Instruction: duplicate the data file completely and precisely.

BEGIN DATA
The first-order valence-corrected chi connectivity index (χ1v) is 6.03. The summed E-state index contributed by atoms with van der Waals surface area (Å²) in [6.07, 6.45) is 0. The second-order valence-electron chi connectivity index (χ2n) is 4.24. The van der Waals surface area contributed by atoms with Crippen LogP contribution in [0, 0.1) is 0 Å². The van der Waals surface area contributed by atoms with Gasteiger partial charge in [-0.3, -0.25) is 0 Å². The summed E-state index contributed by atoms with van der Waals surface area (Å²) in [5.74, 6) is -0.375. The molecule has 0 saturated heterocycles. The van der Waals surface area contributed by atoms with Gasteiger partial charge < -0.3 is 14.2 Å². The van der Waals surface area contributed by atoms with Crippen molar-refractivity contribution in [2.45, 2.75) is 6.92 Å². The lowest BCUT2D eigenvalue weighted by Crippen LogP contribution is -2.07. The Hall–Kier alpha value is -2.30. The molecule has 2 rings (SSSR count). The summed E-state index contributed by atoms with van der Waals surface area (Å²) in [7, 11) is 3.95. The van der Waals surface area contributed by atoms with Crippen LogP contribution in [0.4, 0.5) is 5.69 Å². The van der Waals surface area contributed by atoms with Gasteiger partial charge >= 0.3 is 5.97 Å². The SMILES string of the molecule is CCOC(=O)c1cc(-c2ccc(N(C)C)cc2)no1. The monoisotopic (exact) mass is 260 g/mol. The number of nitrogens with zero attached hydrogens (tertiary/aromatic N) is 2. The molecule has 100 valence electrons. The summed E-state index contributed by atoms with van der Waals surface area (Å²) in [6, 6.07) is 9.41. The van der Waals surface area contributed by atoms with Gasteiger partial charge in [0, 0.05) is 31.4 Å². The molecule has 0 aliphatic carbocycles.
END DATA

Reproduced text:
The first-order valence-corrected chi connectivity index (χ1v) is 6.03. The summed E-state index contributed by atoms with van der Waals surface area (Å²) in [6.07, 6.45) is 0. The second-order valence-electron chi connectivity index (χ2n) is 4.24. The van der Waals surface area contributed by atoms with Crippen LogP contribution in [0, 0.1) is 0 Å². The van der Waals surface area contributed by atoms with Gasteiger partial charge in [-0.3, -0.25) is 0 Å². The summed E-state index contributed by atoms with van der Waals surface area (Å²) in [5.74, 6) is -0.375. The molecule has 0 saturated heterocycles. The van der Waals surface area contributed by atoms with Gasteiger partial charge < -0.3 is 14.2 Å². The van der Waals surface area contributed by atoms with Crippen molar-refractivity contribution in [2.45, 2.75) is 6.92 Å². The lowest BCUT2D eigenvalue weighted by Crippen LogP contribution is -2.07. The Hall–Kier alpha value is -2.30. The molecule has 2 rings (SSSR count). The summed E-state index contributed by atoms with van der Waals surface area (Å²) in [7, 11) is 3.95. The van der Waals surface area contributed by atoms with Crippen LogP contribution in [0.4, 0.5) is 5.69 Å². The van der Waals surface area contributed by atoms with Gasteiger partial charge >= 0.3 is 5.97 Å². The SMILES string of the molecule is CCOC(=O)c1cc(-c2ccc(N(C)C)cc2)no1. The monoisotopic (exact) mass is 260 g/mol. The number of nitrogens with zero attached hydrogens (tertiary/aromatic N) is 2. The molecule has 100 valence electrons. The summed E-state index contributed by atoms with van der Waals surface area (Å²) in [6, 6.07) is 9.41. The van der Waals surface area contributed by atoms with Gasteiger partial charge in [0, 0.05) is 31.4 Å². The molecule has 0 aliphatic carbocycles.